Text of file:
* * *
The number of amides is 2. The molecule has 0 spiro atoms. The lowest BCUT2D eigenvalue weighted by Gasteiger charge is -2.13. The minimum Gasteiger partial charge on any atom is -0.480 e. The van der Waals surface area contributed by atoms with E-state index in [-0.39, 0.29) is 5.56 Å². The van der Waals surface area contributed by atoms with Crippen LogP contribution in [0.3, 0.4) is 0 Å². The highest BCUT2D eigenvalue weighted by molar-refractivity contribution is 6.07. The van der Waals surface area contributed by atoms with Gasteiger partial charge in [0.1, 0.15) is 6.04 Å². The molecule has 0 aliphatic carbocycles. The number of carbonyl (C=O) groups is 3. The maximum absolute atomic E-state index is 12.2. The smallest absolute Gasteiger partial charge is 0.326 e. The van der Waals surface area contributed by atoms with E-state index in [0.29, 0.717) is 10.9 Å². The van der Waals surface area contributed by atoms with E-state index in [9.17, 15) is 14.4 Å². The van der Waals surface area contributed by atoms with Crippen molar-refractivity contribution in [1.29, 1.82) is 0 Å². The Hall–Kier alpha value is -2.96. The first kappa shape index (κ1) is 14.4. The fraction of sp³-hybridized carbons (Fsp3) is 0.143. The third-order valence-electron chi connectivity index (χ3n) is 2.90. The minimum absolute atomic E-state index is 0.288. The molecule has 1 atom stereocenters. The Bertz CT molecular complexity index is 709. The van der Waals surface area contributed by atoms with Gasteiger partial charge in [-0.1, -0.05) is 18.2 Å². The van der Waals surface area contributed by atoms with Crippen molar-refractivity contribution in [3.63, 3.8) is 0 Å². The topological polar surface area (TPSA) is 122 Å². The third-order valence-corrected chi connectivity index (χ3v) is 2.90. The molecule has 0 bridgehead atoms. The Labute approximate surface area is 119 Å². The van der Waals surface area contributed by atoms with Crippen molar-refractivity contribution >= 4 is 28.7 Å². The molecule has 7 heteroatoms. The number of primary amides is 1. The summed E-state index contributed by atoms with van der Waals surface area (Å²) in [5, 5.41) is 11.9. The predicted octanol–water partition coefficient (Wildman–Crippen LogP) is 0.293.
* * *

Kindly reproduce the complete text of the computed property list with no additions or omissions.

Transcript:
The number of amides is 2. The molecule has 0 spiro atoms. The lowest BCUT2D eigenvalue weighted by Gasteiger charge is -2.13. The minimum Gasteiger partial charge on any atom is -0.480 e. The van der Waals surface area contributed by atoms with E-state index in [-0.39, 0.29) is 5.56 Å². The van der Waals surface area contributed by atoms with Crippen LogP contribution in [0.3, 0.4) is 0 Å². The highest BCUT2D eigenvalue weighted by molar-refractivity contribution is 6.07. The van der Waals surface area contributed by atoms with Gasteiger partial charge in [0.1, 0.15) is 6.04 Å². The molecule has 0 aliphatic carbocycles. The number of carbonyl (C=O) groups is 3. The maximum absolute atomic E-state index is 12.2. The smallest absolute Gasteiger partial charge is 0.326 e. The van der Waals surface area contributed by atoms with E-state index in [0.29, 0.717) is 10.9 Å². The van der Waals surface area contributed by atoms with E-state index in [9.17, 15) is 14.4 Å². The van der Waals surface area contributed by atoms with Crippen molar-refractivity contribution in [1.29, 1.82) is 0 Å². The Hall–Kier alpha value is -2.96. The first kappa shape index (κ1) is 14.4. The fraction of sp³-hybridized carbons (Fsp3) is 0.143. The third-order valence-electron chi connectivity index (χ3n) is 2.90. The minimum absolute atomic E-state index is 0.288. The molecule has 1 atom stereocenters. The Bertz CT molecular complexity index is 709. The van der Waals surface area contributed by atoms with Gasteiger partial charge in [-0.1, -0.05) is 18.2 Å². The van der Waals surface area contributed by atoms with Crippen molar-refractivity contribution in [3.63, 3.8) is 0 Å². The topological polar surface area (TPSA) is 122 Å². The third-order valence-corrected chi connectivity index (χ3v) is 2.90. The molecule has 0 bridgehead atoms. The Labute approximate surface area is 119 Å². The van der Waals surface area contributed by atoms with Crippen molar-refractivity contribution >= 4 is 28.7 Å². The molecule has 7 heteroatoms. The number of primary amides is 1. The summed E-state index contributed by atoms with van der Waals surface area (Å²) in [5, 5.41) is 11.9. The predicted octanol–water partition coefficient (Wildman–Crippen LogP) is 0.293.